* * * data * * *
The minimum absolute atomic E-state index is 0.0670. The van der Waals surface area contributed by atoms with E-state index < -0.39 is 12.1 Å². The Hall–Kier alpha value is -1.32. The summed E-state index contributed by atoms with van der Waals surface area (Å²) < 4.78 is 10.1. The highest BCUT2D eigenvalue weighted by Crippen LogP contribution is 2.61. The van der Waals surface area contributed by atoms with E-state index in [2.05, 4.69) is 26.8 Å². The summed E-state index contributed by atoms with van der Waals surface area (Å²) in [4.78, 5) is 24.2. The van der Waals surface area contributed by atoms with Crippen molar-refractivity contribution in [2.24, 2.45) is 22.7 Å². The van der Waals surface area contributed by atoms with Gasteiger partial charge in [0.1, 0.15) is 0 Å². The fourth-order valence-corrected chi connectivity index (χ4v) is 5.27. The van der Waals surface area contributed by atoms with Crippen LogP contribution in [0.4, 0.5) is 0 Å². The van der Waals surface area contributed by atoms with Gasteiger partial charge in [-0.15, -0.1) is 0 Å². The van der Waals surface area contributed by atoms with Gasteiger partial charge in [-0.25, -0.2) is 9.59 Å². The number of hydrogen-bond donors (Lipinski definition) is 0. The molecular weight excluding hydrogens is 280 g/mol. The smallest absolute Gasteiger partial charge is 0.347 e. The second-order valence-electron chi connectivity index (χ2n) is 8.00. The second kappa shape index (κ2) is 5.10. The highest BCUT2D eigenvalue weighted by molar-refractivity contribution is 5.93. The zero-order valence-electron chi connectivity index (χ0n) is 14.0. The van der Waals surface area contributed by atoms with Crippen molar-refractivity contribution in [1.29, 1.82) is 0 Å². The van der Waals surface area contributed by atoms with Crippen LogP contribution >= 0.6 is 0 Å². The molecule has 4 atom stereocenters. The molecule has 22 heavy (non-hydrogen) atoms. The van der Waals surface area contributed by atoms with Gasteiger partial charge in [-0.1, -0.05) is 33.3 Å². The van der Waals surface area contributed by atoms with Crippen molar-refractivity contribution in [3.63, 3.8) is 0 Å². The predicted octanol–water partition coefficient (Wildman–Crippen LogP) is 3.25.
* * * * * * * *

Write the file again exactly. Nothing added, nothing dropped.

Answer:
The minimum absolute atomic E-state index is 0.0670. The van der Waals surface area contributed by atoms with E-state index < -0.39 is 12.1 Å². The Hall–Kier alpha value is -1.32. The summed E-state index contributed by atoms with van der Waals surface area (Å²) < 4.78 is 10.1. The highest BCUT2D eigenvalue weighted by Crippen LogP contribution is 2.61. The van der Waals surface area contributed by atoms with E-state index in [2.05, 4.69) is 26.8 Å². The summed E-state index contributed by atoms with van der Waals surface area (Å²) in [4.78, 5) is 24.2. The van der Waals surface area contributed by atoms with Crippen molar-refractivity contribution in [2.24, 2.45) is 22.7 Å². The van der Waals surface area contributed by atoms with Gasteiger partial charge in [0.1, 0.15) is 0 Å². The fourth-order valence-corrected chi connectivity index (χ4v) is 5.27. The van der Waals surface area contributed by atoms with Crippen LogP contribution in [0.4, 0.5) is 0 Å². The van der Waals surface area contributed by atoms with Gasteiger partial charge in [-0.15, -0.1) is 0 Å². The van der Waals surface area contributed by atoms with Gasteiger partial charge in [-0.25, -0.2) is 9.59 Å². The number of hydrogen-bond donors (Lipinski definition) is 0. The molecular weight excluding hydrogens is 280 g/mol. The smallest absolute Gasteiger partial charge is 0.347 e. The second-order valence-electron chi connectivity index (χ2n) is 8.00. The second kappa shape index (κ2) is 5.10. The highest BCUT2D eigenvalue weighted by molar-refractivity contribution is 5.93. The zero-order valence-electron chi connectivity index (χ0n) is 14.0. The van der Waals surface area contributed by atoms with Crippen molar-refractivity contribution in [1.29, 1.82) is 0 Å². The van der Waals surface area contributed by atoms with Crippen LogP contribution >= 0.6 is 0 Å². The molecule has 4 atom stereocenters. The molecule has 22 heavy (non-hydrogen) atoms. The van der Waals surface area contributed by atoms with Gasteiger partial charge in [-0.1, -0.05) is 33.3 Å². The van der Waals surface area contributed by atoms with Crippen molar-refractivity contribution in [3.63, 3.8) is 0 Å². The predicted octanol–water partition coefficient (Wildman–Crippen LogP) is 3.25.